The candidates for November’s general election are set. Early voting starts Oct. 28 and Election Day is Nov. 7.
This year’s focus will be on county races. There are five contested races for the county legislature and nearly all of the major countywide seats — county executive, district attorney, county clerk and county comptroller — are up for grabs.
Meanwhile, city council incumbents Chol Majok and Rita Paniagua are vying with Raquan Pride-Green for two spots on the Syracuse Common Council.
In the council’s fourth district, Hasahn Bloodworth, who created his own political party, faces Patrona Jones-Rowser, who won the Democratic primary. Bloodworth or Jones-Rowser will replace Democrat Latoya Allen, who did not run for re-election.
If you are looking for town or village candidates, you can click this link to go to the Onondaga County Board of Elections website. The Board of Elections maintains an up-to-date list of candidates under “candidate information.”
Each candidate who will be on the ballot in November is listed with their party endorsements and affiliations below. Candidates are listed in alphabetical order by last name.
New York State
State Supreme Court Justice, 5th Judicial District (two seats open)
- Bob Cohen, Working Families Party
- Peter M. Rayhill, Republican, Conservative
- Jean Marie Westlake, Republican, Conservative
- Removal of small city school districts from special constitutional debt limitation
- Extending sewage project debt exclusion from debt limit
- Bill Kinne (Democrat)
- Ryan McMahon (Republican, Conservative)
- William J. Fitzpatrick (Republican, People First Party)
- Chuck Keller (Democrat)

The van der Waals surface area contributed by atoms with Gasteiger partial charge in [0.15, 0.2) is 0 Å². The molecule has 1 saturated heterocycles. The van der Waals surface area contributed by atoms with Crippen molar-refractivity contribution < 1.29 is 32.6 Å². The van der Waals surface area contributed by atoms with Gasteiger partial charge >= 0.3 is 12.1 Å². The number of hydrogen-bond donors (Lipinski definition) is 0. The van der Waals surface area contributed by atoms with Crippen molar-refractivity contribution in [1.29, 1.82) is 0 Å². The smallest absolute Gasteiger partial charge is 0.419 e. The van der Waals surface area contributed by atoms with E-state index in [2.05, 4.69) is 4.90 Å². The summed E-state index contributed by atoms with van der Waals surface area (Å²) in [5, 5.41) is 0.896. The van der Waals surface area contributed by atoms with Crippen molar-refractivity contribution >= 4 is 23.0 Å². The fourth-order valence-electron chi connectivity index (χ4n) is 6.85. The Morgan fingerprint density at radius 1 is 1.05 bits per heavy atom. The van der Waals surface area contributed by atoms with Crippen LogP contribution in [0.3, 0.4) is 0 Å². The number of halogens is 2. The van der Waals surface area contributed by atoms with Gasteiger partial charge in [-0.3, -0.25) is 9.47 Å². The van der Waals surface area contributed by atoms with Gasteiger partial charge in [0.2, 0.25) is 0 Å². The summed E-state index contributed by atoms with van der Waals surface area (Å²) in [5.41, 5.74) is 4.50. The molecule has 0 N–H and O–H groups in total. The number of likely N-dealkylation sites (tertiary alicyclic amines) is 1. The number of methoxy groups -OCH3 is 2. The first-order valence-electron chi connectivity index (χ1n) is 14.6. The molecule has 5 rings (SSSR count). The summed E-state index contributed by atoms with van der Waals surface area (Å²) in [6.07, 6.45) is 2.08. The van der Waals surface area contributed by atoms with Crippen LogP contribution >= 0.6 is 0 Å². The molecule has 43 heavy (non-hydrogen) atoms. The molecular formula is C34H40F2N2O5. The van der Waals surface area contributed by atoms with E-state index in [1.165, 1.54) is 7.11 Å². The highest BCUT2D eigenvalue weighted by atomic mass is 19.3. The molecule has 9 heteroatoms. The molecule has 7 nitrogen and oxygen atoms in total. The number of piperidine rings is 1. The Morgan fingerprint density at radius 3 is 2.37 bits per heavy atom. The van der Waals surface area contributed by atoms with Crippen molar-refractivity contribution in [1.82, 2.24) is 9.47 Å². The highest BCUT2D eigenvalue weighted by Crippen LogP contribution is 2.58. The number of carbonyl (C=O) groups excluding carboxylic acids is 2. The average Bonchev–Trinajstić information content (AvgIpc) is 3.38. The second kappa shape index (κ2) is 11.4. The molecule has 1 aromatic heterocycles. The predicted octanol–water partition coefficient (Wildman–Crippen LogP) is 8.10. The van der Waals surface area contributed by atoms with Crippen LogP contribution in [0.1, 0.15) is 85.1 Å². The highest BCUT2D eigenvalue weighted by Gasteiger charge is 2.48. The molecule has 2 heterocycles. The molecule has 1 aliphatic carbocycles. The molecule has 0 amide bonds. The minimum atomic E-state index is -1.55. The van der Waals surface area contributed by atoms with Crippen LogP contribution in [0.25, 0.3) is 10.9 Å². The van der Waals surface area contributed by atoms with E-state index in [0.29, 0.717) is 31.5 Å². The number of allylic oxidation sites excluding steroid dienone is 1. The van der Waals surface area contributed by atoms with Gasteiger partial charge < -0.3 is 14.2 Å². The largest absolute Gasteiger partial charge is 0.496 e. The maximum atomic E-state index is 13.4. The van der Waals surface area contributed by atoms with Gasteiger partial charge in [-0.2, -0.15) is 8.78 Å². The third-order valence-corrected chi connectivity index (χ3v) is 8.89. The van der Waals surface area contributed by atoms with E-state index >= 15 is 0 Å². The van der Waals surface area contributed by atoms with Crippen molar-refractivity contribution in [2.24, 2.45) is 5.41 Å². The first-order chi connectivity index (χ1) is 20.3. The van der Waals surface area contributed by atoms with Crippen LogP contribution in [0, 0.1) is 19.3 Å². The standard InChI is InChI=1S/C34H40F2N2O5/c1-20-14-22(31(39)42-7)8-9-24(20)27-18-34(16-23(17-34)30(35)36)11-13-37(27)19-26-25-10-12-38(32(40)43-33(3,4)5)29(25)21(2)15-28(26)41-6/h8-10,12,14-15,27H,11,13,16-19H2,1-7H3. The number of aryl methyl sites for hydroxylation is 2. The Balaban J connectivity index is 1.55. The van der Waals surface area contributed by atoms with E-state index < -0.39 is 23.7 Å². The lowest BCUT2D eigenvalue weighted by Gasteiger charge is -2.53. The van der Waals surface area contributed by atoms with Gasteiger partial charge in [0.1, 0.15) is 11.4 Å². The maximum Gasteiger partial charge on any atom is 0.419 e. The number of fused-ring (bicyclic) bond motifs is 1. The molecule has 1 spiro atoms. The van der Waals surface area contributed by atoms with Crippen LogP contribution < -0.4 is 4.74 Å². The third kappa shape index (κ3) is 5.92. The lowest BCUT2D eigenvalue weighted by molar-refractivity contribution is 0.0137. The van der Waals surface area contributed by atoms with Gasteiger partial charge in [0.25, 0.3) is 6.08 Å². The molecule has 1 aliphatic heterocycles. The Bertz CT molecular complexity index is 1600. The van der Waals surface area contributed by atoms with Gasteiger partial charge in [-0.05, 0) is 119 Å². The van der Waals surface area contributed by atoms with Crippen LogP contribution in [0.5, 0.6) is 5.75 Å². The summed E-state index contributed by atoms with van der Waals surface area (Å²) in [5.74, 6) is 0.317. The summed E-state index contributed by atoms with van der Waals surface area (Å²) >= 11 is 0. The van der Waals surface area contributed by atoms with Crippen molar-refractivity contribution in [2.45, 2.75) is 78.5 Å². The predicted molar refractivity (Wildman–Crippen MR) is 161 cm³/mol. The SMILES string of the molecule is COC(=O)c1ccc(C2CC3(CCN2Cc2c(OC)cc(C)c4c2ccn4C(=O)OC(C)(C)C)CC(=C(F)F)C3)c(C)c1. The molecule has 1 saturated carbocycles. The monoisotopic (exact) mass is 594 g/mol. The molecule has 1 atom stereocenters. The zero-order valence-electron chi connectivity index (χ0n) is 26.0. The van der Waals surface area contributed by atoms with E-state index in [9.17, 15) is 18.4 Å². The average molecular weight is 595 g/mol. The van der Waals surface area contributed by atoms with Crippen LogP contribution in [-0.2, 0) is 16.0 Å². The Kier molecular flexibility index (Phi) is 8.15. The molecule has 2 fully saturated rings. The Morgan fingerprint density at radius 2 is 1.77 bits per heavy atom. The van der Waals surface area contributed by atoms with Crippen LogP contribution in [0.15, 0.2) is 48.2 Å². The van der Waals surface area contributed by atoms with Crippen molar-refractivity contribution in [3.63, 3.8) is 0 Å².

- Christine A. Varga (Conservative)
- Casey E. Jordan (Republican, People First Party)
- Marty Masterpole (Democrat)
- Lisa Dell (Republican, Conservative)
- Emily Essi (Democrat)
Family Court (two seats open)
- Douglas M. DeMarche, Jr. (Republican, Conservative)
- Diane Darwish Plumley (Democrat)
- Lourdes P. Rosario (Republican, Conservative)
- Joe Zavaglia (Democrat)
Legislature, 1st District, uncontested
- Brian F. May (Republican)
Legislature, 2nd District, uncontested
- Kevin J. Meaker (Republican, Conservative)
Legislature, 3rd District, uncontested
- Timothy T. Burtis (Republican, Conservative)
Legislature, 4th District, uncontested
- Colleen A. Gunnip (Republican)
Legislature, 5th District, uncontested
- Debra J. Cody (Republican)
Legislature, 6th District
Legislature, 7th District
Legislature, 8th District, uncontested
- Christopher J. Ryan (Democrat, Working Families Party)
Legislature, 9th District, uncontested
- Palmer L. Harvey (Democrat, Working Families Party)
Legislature, 10th District
Legislature, 11th District, uncontested
- Richard McCarron, Jr. (Republican, Conservative)
Legislature, 12th District
- Sunny Aslam (Democrat)
- David H. Knapp (Republican)
Legislature, 13th District, uncontested
- Kenneth L. Bush Jr. (Republican, Conservative)
Legislature, 14th District, uncontested
- Cody M. Kelly (Republican, Conservative)
Legislature, 15th District
Legislature, 16th District
- Charles E. Garland (Democrat)
Legislature, 17th District
- Nodesia R. Hernandez (Democrat, Working Families Party)
City of Syracuse
City Court Judge
- Mary Anne Doherty (Democrat, Working Families Party)
- Alexander Marion (Democrat, Working Families Party)
Councilor-at-Large (two seats open)
- Chol Majok (Democrat)
- Rita Paniagua (Democrat, Working Families Party)
- Raquan Pride-Green (Working Families Party)
Commissioner of Education
- Tamica Barnett (Democrat, Working Families Party)
- Mary E. Habib (Democrat)
- Ian L. Hunter (People First Party)
- Magnolia Mumm (People First Party)
- Gwendolyn H. Raeford (Democrat)
- Ranette L. Releford (Democrat, Working Families Party)
1st District Councilor
- Marty Nave (Democrat)
2nd District Councilor
- Patrick J. Hogan (Democrat)
3rd District Councilor
- Woodruff L. Carroll (Republican, People First Party)
- Corey J. Williams (Democrat)
4th District Councilor
5th District Councilor
- Proposition 1 is to amend two portions of the city charter, sections 5-503 and 5-505, that more explicitly describe the city auditor’s powers and empower the city auditor to hire legal counsel. To read more, click here and scroll to page six.
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